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README.md

Why?

Biodomes is our deployment abstraction layer that lets us:

  1. clearly and declaratively represent the current state of our deployment,
  2. roll back to known working states if necessary,
  3. have a clear audit trail when a deployment goes awry,
  4. separate our deployment implementation details from normal developers,
  5. and most importantly minimize manual changes to the infrastructure (through SSH, etc.).

We bascially get most of this for free with git, the rest is filled in with a handy travis job that parses the files here and translates them into one deployment configuration.

The goal here is to let everyone be able to deploy their apps and not have one person's app destroy another! It's like each app lives in it's own world.

Sounds Great! Tell me how.

It's pretty simple, the main unit here is the domain name on which your app runs. Say you want to run an app that tells you if your phone is on silent or not on the url ismichaelsphoneoff.hack.gt, simply make a file called ismichaelsphoneoff.yaml in the top directory of this repository.

On the other hand you could provide this service for many people by making a folder called isyourphoneoff and placing a michael.yaml and an andrew.yaml file there. This would make michael.isyourphoneoff.hack.gt and andrew.isyourphoneoff.hack.gt.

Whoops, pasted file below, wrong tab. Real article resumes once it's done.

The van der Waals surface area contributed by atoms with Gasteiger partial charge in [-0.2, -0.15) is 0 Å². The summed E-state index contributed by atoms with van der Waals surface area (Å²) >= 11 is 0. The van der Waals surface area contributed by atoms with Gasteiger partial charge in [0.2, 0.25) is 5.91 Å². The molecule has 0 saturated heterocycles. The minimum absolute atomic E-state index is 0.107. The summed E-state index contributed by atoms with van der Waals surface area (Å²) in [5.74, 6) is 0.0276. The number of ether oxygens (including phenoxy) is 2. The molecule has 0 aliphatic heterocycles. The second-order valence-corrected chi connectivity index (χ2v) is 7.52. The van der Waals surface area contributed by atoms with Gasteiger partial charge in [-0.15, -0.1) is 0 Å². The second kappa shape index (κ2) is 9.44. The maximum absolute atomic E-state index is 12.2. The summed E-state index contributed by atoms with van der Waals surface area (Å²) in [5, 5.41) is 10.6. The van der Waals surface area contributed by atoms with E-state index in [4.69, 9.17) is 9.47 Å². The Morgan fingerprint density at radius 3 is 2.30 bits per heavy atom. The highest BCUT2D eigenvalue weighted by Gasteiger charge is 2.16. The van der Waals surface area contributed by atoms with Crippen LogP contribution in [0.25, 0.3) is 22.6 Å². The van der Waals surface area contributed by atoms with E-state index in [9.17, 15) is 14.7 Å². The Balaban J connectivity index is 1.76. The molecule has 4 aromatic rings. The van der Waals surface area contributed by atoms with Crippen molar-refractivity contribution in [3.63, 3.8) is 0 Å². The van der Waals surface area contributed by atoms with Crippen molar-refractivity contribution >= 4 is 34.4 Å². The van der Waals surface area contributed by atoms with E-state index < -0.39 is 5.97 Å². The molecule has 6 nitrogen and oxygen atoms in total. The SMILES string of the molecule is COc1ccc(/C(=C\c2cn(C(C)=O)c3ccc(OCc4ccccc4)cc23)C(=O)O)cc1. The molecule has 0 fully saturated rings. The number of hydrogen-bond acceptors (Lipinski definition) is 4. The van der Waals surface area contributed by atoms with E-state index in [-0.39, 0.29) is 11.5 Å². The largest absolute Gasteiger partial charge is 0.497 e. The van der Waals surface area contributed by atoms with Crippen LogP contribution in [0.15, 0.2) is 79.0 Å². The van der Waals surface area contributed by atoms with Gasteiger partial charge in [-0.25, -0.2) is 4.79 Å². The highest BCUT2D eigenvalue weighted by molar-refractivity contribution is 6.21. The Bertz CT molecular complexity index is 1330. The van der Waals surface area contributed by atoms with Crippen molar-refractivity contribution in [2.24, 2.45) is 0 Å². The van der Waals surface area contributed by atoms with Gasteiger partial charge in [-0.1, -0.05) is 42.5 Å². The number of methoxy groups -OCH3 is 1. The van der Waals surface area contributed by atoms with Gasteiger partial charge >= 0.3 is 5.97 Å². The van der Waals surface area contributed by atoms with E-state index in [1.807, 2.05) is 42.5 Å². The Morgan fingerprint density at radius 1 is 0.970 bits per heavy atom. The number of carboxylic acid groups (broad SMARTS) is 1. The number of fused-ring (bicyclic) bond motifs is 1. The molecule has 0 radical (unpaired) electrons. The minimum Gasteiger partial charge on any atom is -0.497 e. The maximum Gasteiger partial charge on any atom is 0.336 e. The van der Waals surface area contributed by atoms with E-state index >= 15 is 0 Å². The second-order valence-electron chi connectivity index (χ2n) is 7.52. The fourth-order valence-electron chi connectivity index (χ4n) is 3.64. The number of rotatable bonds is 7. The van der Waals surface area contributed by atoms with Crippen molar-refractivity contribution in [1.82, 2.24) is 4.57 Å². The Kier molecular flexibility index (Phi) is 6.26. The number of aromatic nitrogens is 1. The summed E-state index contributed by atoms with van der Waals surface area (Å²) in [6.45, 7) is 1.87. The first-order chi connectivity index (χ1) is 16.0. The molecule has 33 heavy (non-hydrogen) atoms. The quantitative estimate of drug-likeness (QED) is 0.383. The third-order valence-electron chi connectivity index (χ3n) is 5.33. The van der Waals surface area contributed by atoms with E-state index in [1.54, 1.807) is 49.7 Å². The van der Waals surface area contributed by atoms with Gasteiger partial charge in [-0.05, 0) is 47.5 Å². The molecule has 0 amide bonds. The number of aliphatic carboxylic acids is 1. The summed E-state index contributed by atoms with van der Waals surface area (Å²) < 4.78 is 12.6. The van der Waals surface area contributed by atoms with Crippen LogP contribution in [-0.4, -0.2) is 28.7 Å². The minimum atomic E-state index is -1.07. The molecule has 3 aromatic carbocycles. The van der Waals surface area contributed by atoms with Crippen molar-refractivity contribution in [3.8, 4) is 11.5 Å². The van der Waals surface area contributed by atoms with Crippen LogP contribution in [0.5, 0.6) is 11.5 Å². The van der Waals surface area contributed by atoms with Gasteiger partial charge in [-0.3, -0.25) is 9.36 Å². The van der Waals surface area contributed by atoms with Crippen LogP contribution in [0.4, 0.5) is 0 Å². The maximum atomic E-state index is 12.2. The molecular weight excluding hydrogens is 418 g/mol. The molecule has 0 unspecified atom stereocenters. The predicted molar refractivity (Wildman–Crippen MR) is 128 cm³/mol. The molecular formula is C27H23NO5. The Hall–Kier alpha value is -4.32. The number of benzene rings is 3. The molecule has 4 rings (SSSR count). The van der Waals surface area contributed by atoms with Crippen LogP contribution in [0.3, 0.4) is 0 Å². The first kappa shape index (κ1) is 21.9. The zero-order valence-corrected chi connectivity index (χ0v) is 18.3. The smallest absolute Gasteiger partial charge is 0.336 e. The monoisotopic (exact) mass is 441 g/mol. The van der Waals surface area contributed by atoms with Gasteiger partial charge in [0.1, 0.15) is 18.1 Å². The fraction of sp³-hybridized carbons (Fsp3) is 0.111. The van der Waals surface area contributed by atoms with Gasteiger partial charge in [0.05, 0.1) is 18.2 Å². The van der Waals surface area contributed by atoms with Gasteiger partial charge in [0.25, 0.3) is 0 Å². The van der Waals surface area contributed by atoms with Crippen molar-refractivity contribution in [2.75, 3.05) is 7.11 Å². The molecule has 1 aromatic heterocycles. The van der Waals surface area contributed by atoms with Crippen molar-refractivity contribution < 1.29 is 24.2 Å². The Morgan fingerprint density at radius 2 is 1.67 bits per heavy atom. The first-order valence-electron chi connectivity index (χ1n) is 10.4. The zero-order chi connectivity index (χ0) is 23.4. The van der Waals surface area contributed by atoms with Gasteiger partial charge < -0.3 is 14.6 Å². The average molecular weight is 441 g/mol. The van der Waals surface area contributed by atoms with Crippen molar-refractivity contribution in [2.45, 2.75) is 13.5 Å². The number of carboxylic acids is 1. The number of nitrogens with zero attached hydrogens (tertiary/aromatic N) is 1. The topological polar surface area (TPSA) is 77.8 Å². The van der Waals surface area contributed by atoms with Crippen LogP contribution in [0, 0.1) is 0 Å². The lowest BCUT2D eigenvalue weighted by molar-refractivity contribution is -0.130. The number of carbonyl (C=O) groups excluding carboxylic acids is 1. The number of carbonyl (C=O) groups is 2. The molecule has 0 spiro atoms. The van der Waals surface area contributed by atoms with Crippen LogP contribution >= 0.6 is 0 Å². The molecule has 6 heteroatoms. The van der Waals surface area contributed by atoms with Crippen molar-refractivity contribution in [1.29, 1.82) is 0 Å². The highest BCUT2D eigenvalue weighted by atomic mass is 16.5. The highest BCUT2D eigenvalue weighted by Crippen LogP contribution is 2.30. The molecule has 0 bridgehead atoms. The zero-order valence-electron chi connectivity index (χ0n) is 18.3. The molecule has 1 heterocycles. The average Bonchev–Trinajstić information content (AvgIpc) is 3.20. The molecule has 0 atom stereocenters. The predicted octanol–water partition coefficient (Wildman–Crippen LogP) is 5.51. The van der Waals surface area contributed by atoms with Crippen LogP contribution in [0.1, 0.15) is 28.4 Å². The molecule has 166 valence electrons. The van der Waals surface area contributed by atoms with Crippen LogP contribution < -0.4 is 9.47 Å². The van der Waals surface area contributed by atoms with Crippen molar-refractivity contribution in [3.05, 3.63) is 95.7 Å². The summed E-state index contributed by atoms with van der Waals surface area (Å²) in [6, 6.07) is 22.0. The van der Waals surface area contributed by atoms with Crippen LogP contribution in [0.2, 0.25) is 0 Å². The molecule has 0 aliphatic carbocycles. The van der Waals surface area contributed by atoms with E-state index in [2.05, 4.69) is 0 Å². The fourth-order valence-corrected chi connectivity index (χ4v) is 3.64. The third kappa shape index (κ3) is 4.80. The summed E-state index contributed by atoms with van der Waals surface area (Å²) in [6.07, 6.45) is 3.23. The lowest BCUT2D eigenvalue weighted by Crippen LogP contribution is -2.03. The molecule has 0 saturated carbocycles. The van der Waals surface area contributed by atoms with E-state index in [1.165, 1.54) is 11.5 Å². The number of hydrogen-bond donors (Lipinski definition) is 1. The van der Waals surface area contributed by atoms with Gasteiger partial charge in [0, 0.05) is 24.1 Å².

NOTE: so far we can't go deeper with more subdomains, if you want support for this consider contributing ;0

Config File Format

# a simple git ref on master:
git: https://github.com/HackGT/phonehome.git

# a more complex git
git:
    remote: https://github.com/HackGT/phonehome.git
    branch: master # optional
    rev: faceb00c  # optional, takes precedence over branch

# port the service will bind to, will be exposed through the `PORT` env var
# if none is given a port will be decided for you
target_port: 3000

# the port to expose externally (for http this is port 80)
# (optional) defaults to port 80 if nothing is given.
port: 80

# a list of dependent services, currently supports `mongo` and `postgres`
# this is optional
wants:
    mongo:
        env: CUSTOM_ENV_VAR
    postgres: true # the env var will default to `POSTGRES_URL`

# a list of secrets to be given through environment variables.
# (optional) more on this in the secrets section...
secrets:
  - SESSION_SECRET

# environment variables passed to the program (optional)
env:
  EMAIL_FROM: "HackGT Team <hello@hackgt.com>"
  EMAIL_HOST: smtp.sendgrid.net
  EMAIL_PORT: 465
  PRODUCTION: true
  # turns into '["this can be","a list"]'
  WHITELIST:
    - this can be
    - a list
  # turns into '{"what":"is","going":"on"}'
  WEIRD_DATA:
    what: is
    going: on

At least one type of git is required. This will find the Docker Hub image of the same name (hackgt/phonehome) and pull it. If rev is specified it will pull the image with the tag of that rev, if branch not specified or master it will pull the latest image, if the branch is specified it will pull latest-${branch name}.

The deployment also gets these environment variables set by default:

  1. PORT the port the service should bind to.

Setting Secrets

Setting secrets is kind of a kludge right now. Say you have a secrets list in dev/hacks.yaml:

secrets:
  - MY_SECRET

You have to go to the Travis secrets page and add an env var by the name of DEV_HACKS_MY_SECRET. If the file is just in /hacks.yaml you must name it DEFAULT_HACKS_MY_SECRET.

WARNING: your secret must be bash-escaped or Travis will do weird shit

Parting words

Hopefully this design will become more unified in the future. But for now our priority is getting to a working state that can sustain itself for a long time to come.